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‘The cost of fluency’: Filipino social media users recount experiences of English language enforcement in schools

Undoubtedly, Filipinos are recognized for their fluency in English, as it is one of the most spoken languages in the country. However, is it really because we love the language or we were or are merely conditioned to learn it?

In a tweet by a social media user in X (formerly known as Twitter), the OP recalled how as a student, they were fined by teachers for speaking the native language (Filipino) inside the classroom in accordance with the “English only policy” in improving the English literacy of Filipino students. This tweet is actually a quote tweet from another user sharing their frustration with some Americans questioning his fluency in speaking English. The user then responded with “Uh, thanks? Your English is alright too. Well, we were a US colony, so English was forced upon us,” reminding the foreigners that most Filipinos are “good in English” solely because of Western influence from the colonization period.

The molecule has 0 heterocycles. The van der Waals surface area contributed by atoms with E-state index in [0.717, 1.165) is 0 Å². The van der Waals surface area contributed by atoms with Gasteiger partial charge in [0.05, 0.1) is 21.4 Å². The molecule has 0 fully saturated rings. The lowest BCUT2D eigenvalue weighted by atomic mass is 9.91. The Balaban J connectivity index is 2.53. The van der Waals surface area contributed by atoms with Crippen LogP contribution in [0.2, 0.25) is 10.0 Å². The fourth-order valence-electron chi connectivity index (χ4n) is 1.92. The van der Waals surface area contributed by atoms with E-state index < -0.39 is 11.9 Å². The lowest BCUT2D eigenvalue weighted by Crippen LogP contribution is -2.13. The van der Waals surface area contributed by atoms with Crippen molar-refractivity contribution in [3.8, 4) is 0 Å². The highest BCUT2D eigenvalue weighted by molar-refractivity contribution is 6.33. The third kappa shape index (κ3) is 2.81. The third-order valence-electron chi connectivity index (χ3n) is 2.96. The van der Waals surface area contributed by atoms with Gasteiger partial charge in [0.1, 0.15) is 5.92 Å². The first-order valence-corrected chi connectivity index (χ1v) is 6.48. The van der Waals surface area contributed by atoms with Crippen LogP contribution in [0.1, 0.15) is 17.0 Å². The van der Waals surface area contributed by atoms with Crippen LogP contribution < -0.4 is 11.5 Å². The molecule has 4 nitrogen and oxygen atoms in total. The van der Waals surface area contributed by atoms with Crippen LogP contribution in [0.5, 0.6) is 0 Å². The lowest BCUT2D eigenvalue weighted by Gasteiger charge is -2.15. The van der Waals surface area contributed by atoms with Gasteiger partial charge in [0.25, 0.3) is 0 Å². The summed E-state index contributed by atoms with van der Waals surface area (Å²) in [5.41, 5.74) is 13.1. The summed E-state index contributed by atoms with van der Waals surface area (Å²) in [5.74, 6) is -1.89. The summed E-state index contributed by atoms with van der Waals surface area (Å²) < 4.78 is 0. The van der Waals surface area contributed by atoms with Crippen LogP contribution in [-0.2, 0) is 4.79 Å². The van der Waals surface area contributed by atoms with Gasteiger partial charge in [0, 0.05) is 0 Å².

The tweet points out that English is almost the default language for Filipinos because most are forced to use it. “So why are Filipinos English-fluent? Eh, because we needed to be to survive. That isn’t entirely a good thing. We’ve both opened up ourselves to global opportunities and simultaneously boxed ourselves in. 44% of OFWs work in elementary occupations.”

One social media user pointed out that this colonized mentality exists in the country because we Filipinos are forced to speak a foreign language because this “will get you job faster” as imposed in our society.

Reflecting on the experience of being fined for speaking Filipino, replies under this tweet poured in, with many sharing the same experience.

English tweet

English tweet

English tweet

English tweet
This seemingly collective experience shows how this enforcement can be both empowering and damaging, with some seeing an improvement in their English literacy, while some gaining substandard knowledge of many in Filipino and other native languages.


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